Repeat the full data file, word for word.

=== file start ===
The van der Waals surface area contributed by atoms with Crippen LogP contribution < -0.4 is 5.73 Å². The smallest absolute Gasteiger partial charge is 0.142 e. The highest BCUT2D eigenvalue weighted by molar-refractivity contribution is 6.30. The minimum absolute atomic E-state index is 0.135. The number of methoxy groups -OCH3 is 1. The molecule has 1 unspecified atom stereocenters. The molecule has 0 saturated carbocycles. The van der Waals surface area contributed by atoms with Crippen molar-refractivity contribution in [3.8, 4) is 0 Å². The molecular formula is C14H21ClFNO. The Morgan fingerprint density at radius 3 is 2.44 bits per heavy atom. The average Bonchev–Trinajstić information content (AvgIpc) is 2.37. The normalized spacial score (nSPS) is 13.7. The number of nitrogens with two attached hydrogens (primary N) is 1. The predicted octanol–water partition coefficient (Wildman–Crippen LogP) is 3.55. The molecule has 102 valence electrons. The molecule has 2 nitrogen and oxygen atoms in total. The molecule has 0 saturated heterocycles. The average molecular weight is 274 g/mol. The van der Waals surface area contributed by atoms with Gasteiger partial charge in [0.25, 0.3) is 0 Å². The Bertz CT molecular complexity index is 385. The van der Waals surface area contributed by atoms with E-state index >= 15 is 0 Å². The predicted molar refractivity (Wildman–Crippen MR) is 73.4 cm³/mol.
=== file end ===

The van der Waals surface area contributed by atoms with Crippen LogP contribution < -0.4 is 5.73 Å². The smallest absolute Gasteiger partial charge is 0.142 e. The highest BCUT2D eigenvalue weighted by molar-refractivity contribution is 6.30. The minimum absolute atomic E-state index is 0.135. The number of methoxy groups -OCH3 is 1. The molecule has 1 unspecified atom stereocenters. The molecule has 0 saturated carbocycles. The van der Waals surface area contributed by atoms with Crippen molar-refractivity contribution in [3.8, 4) is 0 Å². The molecular formula is C14H21ClFNO. The Morgan fingerprint density at radius 3 is 2.44 bits per heavy atom. The average Bonchev–Trinajstić information content (AvgIpc) is 2.37. The normalized spacial score (nSPS) is 13.7. The number of nitrogens with two attached hydrogens (primary N) is 1. The predicted octanol–water partition coefficient (Wildman–Crippen LogP) is 3.55. The molecule has 102 valence electrons. The molecule has 2 nitrogen and oxygen atoms in total. The molecule has 0 saturated heterocycles. The average molecular weight is 274 g/mol. The van der Waals surface area contributed by atoms with Gasteiger partial charge in [0.25, 0.3) is 0 Å². The Bertz CT molecular complexity index is 385. The van der Waals surface area contributed by atoms with E-state index >= 15 is 0 Å². The predicted molar refractivity (Wildman–Crippen MR) is 73.4 cm³/mol.